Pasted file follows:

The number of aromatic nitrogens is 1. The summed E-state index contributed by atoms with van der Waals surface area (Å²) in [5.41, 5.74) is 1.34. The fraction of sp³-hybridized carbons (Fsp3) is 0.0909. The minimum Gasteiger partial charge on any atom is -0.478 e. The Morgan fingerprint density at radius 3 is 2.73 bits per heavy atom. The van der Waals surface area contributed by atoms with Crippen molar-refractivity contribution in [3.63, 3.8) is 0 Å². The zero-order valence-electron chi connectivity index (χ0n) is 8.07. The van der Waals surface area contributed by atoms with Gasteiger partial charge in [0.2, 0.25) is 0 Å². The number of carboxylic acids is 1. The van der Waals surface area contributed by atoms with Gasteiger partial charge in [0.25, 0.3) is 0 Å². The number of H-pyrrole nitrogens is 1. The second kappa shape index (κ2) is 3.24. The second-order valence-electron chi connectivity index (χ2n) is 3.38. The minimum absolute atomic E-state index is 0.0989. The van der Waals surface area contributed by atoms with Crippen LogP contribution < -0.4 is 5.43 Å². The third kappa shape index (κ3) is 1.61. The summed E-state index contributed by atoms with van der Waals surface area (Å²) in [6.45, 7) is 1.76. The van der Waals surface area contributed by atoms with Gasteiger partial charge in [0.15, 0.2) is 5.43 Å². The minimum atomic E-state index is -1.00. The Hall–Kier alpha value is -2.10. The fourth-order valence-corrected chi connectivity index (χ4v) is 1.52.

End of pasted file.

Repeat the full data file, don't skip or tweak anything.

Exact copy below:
The number of aromatic nitrogens is 1. The summed E-state index contributed by atoms with van der Waals surface area (Å²) in [5.41, 5.74) is 1.34. The fraction of sp³-hybridized carbons (Fsp3) is 0.0909. The minimum Gasteiger partial charge on any atom is -0.478 e. The Morgan fingerprint density at radius 3 is 2.73 bits per heavy atom. The van der Waals surface area contributed by atoms with Crippen molar-refractivity contribution in [3.63, 3.8) is 0 Å². The zero-order valence-electron chi connectivity index (χ0n) is 8.07. The van der Waals surface area contributed by atoms with Gasteiger partial charge in [0.2, 0.25) is 0 Å². The number of carboxylic acids is 1. The van der Waals surface area contributed by atoms with Gasteiger partial charge in [0.25, 0.3) is 0 Å². The number of H-pyrrole nitrogens is 1. The second kappa shape index (κ2) is 3.24. The second-order valence-electron chi connectivity index (χ2n) is 3.38. The minimum absolute atomic E-state index is 0.0989. The van der Waals surface area contributed by atoms with Crippen LogP contribution < -0.4 is 5.43 Å². The third kappa shape index (κ3) is 1.61. The summed E-state index contributed by atoms with van der Waals surface area (Å²) in [6.45, 7) is 1.76. The van der Waals surface area contributed by atoms with Gasteiger partial charge in [0.15, 0.2) is 5.43 Å². The minimum atomic E-state index is -1.00. The Hall–Kier alpha value is -2.10. The fourth-order valence-corrected chi connectivity index (χ4v) is 1.52.